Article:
As Berlusconi ventured into politics his desire to create a European supersquad had resulted in the arrival of some big names — Savicevic, Boban, Papin, Raducioiu, Lentini — all of whom now competed for positions in Milan’s line-up. As Capello struggled with the challenge of keeping his bloated roster of big names happy, the Dutch trio’s dominance became undermined and was effectively broken up. The last time the three played together was the 1993 European Cup final in Munich, a 1-0 defeat by old rivals Marseille. That summer Rijkaard returned to Ajax and Gullit unexpectedly left for Sampdoria. Van Basten stayed at Milan, unaware he’d already played the last game of his career. He remained on the sidelines throughout the 1993-94 season, missing out on the team’s European Cup triumph and that summer’s World Cup, before finally announcing his official retirement in 1995 at the age of 30.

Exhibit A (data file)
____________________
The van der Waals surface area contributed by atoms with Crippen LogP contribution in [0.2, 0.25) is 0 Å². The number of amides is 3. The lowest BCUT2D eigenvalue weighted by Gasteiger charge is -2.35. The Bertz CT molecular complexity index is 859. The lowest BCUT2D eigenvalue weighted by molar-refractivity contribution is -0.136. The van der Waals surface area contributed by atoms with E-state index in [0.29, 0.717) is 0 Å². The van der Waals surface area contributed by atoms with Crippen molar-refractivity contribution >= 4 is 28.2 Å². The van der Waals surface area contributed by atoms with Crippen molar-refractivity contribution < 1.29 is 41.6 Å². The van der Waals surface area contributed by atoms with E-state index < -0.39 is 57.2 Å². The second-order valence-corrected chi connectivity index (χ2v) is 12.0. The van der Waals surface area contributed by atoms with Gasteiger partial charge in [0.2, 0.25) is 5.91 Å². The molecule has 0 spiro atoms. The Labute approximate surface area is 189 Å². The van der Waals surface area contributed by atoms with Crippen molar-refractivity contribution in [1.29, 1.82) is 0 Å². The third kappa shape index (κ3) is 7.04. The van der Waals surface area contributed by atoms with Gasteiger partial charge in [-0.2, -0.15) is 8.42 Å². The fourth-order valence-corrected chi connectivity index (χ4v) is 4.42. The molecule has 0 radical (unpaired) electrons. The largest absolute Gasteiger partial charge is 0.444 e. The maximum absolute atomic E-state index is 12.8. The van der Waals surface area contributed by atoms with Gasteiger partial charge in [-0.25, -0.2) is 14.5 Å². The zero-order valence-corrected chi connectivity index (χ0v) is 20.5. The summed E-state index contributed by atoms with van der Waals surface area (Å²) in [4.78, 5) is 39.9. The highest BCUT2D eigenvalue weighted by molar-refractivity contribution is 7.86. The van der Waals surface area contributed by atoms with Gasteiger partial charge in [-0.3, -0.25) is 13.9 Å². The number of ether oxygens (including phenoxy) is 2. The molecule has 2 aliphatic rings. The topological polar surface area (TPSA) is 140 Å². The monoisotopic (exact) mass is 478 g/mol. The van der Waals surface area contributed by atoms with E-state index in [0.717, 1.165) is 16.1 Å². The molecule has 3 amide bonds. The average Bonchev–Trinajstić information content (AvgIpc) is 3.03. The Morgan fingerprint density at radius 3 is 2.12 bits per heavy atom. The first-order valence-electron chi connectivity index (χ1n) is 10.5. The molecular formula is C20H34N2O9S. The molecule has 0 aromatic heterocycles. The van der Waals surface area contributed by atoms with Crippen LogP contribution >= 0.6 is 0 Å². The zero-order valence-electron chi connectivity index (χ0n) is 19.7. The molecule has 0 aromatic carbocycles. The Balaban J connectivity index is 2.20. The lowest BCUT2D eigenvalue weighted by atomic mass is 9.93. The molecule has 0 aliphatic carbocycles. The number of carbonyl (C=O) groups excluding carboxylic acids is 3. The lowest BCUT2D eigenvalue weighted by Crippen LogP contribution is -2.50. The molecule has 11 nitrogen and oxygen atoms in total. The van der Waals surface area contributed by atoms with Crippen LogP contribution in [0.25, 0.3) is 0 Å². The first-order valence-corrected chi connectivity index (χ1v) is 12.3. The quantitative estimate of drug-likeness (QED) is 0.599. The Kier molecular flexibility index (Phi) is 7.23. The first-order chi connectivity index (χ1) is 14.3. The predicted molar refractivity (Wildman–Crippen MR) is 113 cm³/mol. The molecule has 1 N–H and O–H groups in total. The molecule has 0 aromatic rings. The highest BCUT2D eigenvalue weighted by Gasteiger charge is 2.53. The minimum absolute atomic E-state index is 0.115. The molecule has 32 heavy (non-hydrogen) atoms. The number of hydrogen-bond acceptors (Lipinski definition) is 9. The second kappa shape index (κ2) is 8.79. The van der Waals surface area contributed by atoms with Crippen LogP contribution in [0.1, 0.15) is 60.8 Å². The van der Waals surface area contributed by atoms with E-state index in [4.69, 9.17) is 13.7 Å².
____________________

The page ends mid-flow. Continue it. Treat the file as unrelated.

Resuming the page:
The same summer I bought my Milan shirt I also obtained a giant poster of a young Paolo Maldini wearing the same kit. It was free from the local supermarket in exchange for the purchase of several packets of apricot jam-filled Kinder brioche (my brother got Baggio). Something about the lighting always made me believe the photo was taken at the San Paolo in Naples (the ball is correct, Paolino wore short-sleeves in that fixture, and there’s clearly an ad for Mars in the background). Either way the poster hung pinned on my bedroom wall for over a decade, and now hangs framed in my apartment in New York, just feet from where I sit as I write this. A few years ago adidas relaunched the 1990-91 shirt as a limited edition replica, presumably for fans who now regretted not getting their hands on it the first time. Yet somehow the remake wasn’t quite the same. The sponsor was too large and the slightly bulbous adidas logo had been corrected. The material was too glossy, too well-made. It was as if the memories of both the shirt’s manufacturer and its consumer had been warped by the team’s own legend. Milan weren’t perfect, and nor was their shirt. But both came mighty close.